Disputes over the enforceability of Web site modifications to an agreement, based on claims of unconscionability, typically involve a consumer opposing the enforcement efforts of commercial party. An example of such a case is Comb v. PayPal, 218 F.Supp. 2d 1165, 1174 (N.D.Cal. 2002), in which the district court refused to enforce a provision in the PayPal agreement with users that allowed PayPal to modify the terms of the agreement without notice, by posting the modified terms on its Web site.
Unlike that paradigm case, the parties in Margae v. Clear Link Technologies, LLC, 2008 U.S. Dist. LEXIS 46765 (D. Utah June 16, 2008), were commercial parties involved in transactions involving affiliate marketing and search engine optimization services.
Margae admits that it assented to an online agreement covering the provision of some of those services on Clear Link’s Web site via a “click.” At the time of Margae’s assent, the online agreement did not contain an arbitration clause, but it did contain a provision allowing Clear Link to modify the agreement at any time without notice by posting a new agreement on its Web site. A marketing partner that continued to provide services, the agreement provided, would be deemed to be bound by the modified agreement. At some point in the relationship between Margae and Clear Link, Clear Link posted a modified agreement containing an arbitration provision.
When a dispute arose between the parties, Clear Link invoked the arbitration provision in the modified agreement. Margae opposed Clear Link’s motion to compel arbitration, claiming among other things that the modified agreement was unenforceable, because the provision allowing Clear Link to modify the terms without notice was unconscionable.
The district court concluded that under Utah law, the agreement was neither procedurally nor substantively unconscionable, rejecting Margae’s reliance on consumer cases such as Comb v. PayPal:
There was no procedural unconscionability in the formation of either agreement. Importantly, Margae is a sophisticated corporation that had operated under a written contract with a predecessor of Clear Link. There is no factual basis to support Margae’s assertion that it was in an inferior bargaining position as compared to Clear Link. Moreover, nothing about the contract negotiations leading to the Partner Agreement amounted to overreaching or oppression by Clear Link. While using a “boilerplate” agreement may be a factor in the analysis, it is not determinative. See, e.g., id. at 402-04 (not procedurally unconscionable for pharmacy to enter an at-will employment contract by providing pharmacist with a “boilerplate” employment manual). Nor does amending the Partner Agreement under its own terms strike the court as procedurally improper.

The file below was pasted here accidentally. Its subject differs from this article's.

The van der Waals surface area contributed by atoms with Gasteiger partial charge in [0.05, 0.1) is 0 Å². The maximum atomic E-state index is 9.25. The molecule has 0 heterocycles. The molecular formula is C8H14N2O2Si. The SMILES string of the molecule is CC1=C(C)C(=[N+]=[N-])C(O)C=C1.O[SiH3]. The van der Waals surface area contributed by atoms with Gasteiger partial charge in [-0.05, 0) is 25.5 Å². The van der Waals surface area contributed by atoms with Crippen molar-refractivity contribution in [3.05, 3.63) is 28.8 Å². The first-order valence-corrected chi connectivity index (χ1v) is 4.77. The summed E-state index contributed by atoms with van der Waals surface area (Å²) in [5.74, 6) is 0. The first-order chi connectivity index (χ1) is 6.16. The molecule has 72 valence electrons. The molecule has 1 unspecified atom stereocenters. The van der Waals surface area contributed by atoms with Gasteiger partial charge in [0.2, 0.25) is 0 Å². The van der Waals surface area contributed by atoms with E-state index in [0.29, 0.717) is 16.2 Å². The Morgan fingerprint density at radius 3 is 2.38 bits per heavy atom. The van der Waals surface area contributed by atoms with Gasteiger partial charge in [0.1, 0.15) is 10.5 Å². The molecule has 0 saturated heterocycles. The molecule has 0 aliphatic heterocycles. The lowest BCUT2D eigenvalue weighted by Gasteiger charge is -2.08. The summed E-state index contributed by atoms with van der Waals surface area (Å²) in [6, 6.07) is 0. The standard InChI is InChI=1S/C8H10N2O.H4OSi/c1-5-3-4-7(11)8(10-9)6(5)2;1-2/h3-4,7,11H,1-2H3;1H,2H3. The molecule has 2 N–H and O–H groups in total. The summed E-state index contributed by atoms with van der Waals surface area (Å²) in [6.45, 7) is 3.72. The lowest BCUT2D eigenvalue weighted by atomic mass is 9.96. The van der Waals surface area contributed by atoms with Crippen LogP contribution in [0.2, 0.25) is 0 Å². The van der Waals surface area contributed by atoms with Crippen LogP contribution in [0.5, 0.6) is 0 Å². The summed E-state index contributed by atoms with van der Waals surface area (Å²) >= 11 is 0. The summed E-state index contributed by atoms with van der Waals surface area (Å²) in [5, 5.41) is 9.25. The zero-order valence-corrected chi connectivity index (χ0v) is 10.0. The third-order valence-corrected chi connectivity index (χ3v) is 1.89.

Further, neither agreement is substantively unconscionable. ***
Looking to the Partner Agreement’s modification clause, Margae asserts that it was unfair for Clear Link to grant itself the unilateral right to modify the contract by posting a new one on its website. But this argument fails for a several reasons. First, Margae had reason to continually visit the website that contained a link to the Amended Agreement, and Margae easily could have checked for updates to the Partner Agreement at any time. Moreover, Margae was a sophisticated corporation being paid for its services on a monthly basis. In that context, monitoring for updates is not unduly burdensome. Margae cites several cases holding that similar internet modification provisions were unconscionable. Those cases, however, are distinguishable because they involved a corporation unilaterally changing its relationship with consumers via changes to a website. Here, the court is faced with internet-savvy corporate parties that entered a contract on the internet and agreed to make changes through the internet.